Architect discusses Bin Laden’s McMansion

I’ve continued to track the meme of Bin Laden’s Abbottabad house being a McMansion and a new mentions trickle in each day. Here is an explanation of the Bin Laden-McMansion connection from an architect at Architect magazine:

It may be unfair to tar your typical New Jersey Neo-Colonial with the brush of a Pakistani compound, especially since Bin Laden’s crib seemed to be home to a multigeneration community of interest and family. It made better use of sprawling space than most nuclear family–inhabited American homes, and I hate to say that it looks from the photographs to be more honestly modern than most of our fake palazzos and palaces.

The bin Laden compound was also not like a true McMansion because it was not about flash. There were no fancy cars in evidence, no landscaping that was put in place every spring and ripped up again in the winter, no garish colors. There was, for heaven’s sake, not even an Internet connection–how did they play games? How did they get onto Groupon?

We have made Osama Bin Laden everything we are afraid of. It is fitting that evil turns out not to lurk in caves, which would be so last millennium, or live in a tent, which would be so the millennium before that. It lives in the suburbs. It turns out that our fear of cities and our distaste of others was something he shared while fostering the paranoia that we might be in danger if we leave our cocoon through his and his cohorts’ murderous programs. So we, or at least the government that many of us do not want to pay for, swooped in, surgically extracting the emblem of that fear. I note that, unlike in so many other operations against our enemies, we left the McMansion standing.

A few things stick out:

1. There are a number of jabs here at McMansions. So we don’t like Bin Laden and we don’t like McMansions – why not put the two together? Seriously, the argument here is that McMansions are emblematic of sprawl, have poor architecture/design, are full of tacky people (who use Groupon! and have garish landscaping!), and they are all about flash.

2. There is another story referred to here: Bin Laden was found in the suburbs, the last place Americans would expect and one that goes against all our fears of people who live in caves or cities. I’ve already written about this and still find it a bit strange to claim that Bin Laden was living a suburban lifestyle in a suburban home when this particular community seems somewhat unique as a miltary community.

3. Additionally, it is claimed that Bin Laden, like Americans, was afraid of cities and others, hence, the need to live in a compound/McMansion in a suburb. Americans do have quite an anti-urban bias and occasional fear of others. There is likely some truth to this but I wonder how the average American might respond to being equated to Bin Laden.

4. Is it safe to presume that the last sentence indicates that the author would have preferred that this particular raid have destroyed the Bin Laden McMansion? If so, is it more because it was home to Bin Laden or because it is a McMansion?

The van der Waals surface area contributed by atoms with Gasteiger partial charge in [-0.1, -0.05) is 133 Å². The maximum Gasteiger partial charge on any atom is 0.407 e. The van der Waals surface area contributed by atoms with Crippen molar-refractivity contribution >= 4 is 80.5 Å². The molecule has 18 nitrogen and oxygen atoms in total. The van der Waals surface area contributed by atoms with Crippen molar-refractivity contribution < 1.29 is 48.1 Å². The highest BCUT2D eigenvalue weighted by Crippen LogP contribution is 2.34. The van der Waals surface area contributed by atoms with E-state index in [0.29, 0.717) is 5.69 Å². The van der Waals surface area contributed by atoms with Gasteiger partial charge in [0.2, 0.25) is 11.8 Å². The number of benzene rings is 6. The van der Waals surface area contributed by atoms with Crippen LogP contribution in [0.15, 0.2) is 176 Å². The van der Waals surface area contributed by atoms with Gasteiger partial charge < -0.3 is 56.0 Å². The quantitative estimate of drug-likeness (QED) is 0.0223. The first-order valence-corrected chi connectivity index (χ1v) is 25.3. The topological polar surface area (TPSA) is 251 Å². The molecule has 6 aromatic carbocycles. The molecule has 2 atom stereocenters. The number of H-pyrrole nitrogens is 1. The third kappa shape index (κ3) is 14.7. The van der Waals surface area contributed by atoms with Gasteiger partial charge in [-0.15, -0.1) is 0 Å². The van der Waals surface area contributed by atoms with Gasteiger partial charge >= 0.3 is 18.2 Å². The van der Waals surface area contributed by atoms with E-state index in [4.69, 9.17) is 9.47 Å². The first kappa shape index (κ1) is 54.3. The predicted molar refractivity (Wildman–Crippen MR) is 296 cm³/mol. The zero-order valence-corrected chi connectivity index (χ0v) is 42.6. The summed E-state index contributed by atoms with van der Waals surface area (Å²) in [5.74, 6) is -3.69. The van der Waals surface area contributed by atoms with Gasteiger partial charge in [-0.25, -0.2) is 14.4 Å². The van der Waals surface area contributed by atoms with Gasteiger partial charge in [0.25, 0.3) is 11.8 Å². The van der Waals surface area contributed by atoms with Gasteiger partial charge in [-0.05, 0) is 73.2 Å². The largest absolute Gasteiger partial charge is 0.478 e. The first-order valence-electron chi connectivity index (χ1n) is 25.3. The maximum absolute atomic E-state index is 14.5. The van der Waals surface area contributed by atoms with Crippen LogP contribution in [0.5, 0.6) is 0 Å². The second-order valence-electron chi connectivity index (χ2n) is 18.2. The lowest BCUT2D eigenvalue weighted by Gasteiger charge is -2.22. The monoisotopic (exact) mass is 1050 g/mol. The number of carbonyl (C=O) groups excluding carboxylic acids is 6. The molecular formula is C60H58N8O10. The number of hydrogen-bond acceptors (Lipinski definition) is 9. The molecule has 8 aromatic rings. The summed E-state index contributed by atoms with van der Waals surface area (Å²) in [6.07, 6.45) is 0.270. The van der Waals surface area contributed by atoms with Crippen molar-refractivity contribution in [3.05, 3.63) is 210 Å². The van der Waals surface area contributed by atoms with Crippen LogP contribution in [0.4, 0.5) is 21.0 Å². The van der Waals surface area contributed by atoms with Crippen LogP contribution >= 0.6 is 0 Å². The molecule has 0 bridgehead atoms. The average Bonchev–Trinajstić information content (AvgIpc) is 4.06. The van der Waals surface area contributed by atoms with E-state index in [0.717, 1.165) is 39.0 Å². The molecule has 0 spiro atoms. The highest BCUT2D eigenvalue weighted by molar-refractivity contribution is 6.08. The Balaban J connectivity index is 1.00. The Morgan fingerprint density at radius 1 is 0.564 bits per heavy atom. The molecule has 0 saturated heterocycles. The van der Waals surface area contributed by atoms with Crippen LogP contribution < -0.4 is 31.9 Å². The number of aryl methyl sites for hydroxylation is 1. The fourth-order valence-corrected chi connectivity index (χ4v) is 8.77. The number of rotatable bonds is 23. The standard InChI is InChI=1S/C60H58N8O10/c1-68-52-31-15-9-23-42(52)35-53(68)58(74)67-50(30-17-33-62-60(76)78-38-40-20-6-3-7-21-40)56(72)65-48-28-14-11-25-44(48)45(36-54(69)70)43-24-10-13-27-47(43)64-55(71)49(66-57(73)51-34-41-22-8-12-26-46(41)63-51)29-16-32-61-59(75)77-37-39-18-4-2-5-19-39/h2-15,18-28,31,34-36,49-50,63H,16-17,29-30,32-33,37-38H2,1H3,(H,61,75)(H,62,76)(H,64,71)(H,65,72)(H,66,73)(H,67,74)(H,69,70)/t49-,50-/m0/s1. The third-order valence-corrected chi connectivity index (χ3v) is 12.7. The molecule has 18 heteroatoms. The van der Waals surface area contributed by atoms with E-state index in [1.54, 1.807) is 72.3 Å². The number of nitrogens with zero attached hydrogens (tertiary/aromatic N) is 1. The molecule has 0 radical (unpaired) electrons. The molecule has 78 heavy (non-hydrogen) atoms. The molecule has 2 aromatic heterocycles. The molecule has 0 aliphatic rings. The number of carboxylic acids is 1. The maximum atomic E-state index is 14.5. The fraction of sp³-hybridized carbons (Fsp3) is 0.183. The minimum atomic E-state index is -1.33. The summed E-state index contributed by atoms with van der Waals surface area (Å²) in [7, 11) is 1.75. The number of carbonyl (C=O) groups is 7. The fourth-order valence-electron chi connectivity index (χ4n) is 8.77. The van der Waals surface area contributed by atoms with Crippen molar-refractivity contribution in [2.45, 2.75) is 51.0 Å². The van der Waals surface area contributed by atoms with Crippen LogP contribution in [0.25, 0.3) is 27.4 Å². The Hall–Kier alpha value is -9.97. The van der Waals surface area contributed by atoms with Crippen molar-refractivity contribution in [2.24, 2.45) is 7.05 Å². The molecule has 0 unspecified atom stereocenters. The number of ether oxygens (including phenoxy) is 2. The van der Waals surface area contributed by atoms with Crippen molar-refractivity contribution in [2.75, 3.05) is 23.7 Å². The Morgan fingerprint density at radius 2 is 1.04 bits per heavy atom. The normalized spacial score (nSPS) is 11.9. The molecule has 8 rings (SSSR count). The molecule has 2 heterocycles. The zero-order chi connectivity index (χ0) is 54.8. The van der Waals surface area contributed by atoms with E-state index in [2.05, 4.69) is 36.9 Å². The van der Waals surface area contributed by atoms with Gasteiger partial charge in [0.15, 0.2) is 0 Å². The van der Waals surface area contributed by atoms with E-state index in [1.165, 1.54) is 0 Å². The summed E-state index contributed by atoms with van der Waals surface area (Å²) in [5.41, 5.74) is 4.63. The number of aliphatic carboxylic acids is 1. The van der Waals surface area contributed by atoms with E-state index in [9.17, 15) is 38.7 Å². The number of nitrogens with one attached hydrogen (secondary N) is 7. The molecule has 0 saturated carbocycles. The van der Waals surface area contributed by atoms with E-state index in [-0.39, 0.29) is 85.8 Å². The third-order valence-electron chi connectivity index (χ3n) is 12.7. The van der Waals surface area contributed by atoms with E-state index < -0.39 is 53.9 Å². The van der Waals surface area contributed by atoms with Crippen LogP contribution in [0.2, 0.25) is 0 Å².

Overall, this a good piece for illustrating the common critiques of McMansions.

Finding Bin Laden in the suburbs

There has been a lot of commentary about where Osama Bin Laden was found in Pakistan. On one hand, there has been a lot of interest in his house, including people dubbing the compound a “McMansion.” (However, reports yesterday and today have suggested that the house was less unusual or prominent as was first suggested.) On the other hand, he was found in an unusual military town. Here is one take that suggests that Bin Laden was found in the unlikeliest of places: a suburb.

We now all know that, of course, bin Laden was not in a cave. He was hiding in plain sight in a million-dollar mansion in a posh suburb of Islamabad.

Not only that, the suburb was a military complex described as Pakistan’s West Point. And the mansion apparently was built expressly for him – as though he were some chief executive officer cashing in on his bonus options, so he wasn’t being especially discreet.

He apparently had been living there undisturbed for six years, according to Sen. Dianne Feinstein (D-Calif.). He was a suburbanite enjoying the pleasures of a life of leisure – behind 12-foot walls.

This was so far beyond our expectation of how the world’s most wanted terrorist would be living that no one, apparently, bothered to look for him outside the mountains. Terrorists just don’t live in the suburbs.

I’m not so sure this community was a suburb. It was at least an hour outside of Islamabad. It was also a military community, not necessary a resort community. However, there have been reports that a number of wealthier military officials live in this community. And Bin Laden was living a life of leisure when he was possibly in the same room for five years? Bin Laden is comparable to a CEO “cashing in on his bonus options”? In terms of thinking that this community is like a typical American suburb outside of Los Angeles or Chicago and Bin Laden was the typical suburban head of household, this is not quite the case.

The story goes on to cite the sociological idea of “lifestyle enclaves”: